Chapter Six: Attack and Fear
1 The relationship of anger to attack is obvious, but the inevitable association of anger and fear is not always so clear. Anger always involves projection of separation, which must ultimately be accepted as entirely one's own responsibility. Anger cannot occur unless you believe that you have been attacked, that [the attack was unjust, and] that you are in no way responsible. Given these three wholly irrational premises, the equally irrational conclusion that a brother is worthy of attack rather than of love follows. What can be expected from insane premises except an insane conclusion?
2 The way to undo an insane conclusion is to consider the sanity of the premises on which it rests. You cannot be attacked; attack has no justification; and you are responsible for what you believe. You have been asked to take me as your model for learning, since an extreme example is a particularly helpful learning device. Everyone teaches and teaches all the time. This is a responsibility which he inevitably assumes the moment he accepts any premise at all, and no one can organize his life without any thought system. Once he has developed a thought system of any kind, he lives by it and teaches it.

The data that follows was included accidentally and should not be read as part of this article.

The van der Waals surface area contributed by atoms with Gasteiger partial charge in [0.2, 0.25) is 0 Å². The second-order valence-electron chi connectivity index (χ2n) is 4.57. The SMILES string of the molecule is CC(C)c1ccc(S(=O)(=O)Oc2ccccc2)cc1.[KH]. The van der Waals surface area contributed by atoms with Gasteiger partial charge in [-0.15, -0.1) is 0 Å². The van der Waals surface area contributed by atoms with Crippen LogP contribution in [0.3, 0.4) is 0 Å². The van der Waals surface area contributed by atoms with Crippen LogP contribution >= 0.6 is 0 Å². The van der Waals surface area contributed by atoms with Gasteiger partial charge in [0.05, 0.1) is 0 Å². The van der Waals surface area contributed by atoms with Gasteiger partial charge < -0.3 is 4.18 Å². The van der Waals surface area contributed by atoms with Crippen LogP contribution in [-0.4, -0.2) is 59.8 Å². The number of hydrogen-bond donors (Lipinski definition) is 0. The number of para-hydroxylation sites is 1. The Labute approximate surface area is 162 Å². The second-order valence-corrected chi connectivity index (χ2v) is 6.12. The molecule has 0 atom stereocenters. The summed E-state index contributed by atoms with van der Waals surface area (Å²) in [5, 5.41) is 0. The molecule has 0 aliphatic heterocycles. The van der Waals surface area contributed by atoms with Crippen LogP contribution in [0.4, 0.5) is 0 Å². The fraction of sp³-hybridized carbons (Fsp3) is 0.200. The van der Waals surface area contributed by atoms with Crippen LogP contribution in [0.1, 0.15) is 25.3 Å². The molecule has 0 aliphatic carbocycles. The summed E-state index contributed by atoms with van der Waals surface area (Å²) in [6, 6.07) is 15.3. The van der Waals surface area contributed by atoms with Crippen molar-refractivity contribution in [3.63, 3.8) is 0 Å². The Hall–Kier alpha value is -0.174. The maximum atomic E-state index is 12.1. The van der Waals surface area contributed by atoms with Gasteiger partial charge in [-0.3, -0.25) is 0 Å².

3 You have been chosen to teach the Atonement precisely because you have been extreme examples of allegiance to your thought systems and therefore have developed the capacity for allegiance. It has indeed been misplaced, but it is a form of faith which you yourselves have been willing to redirect. You cannot doubt the strength of your devotion when you consider how faithfully you have observed it. It was quite evident that you had already developed the ability to follow a better model if you could accept it.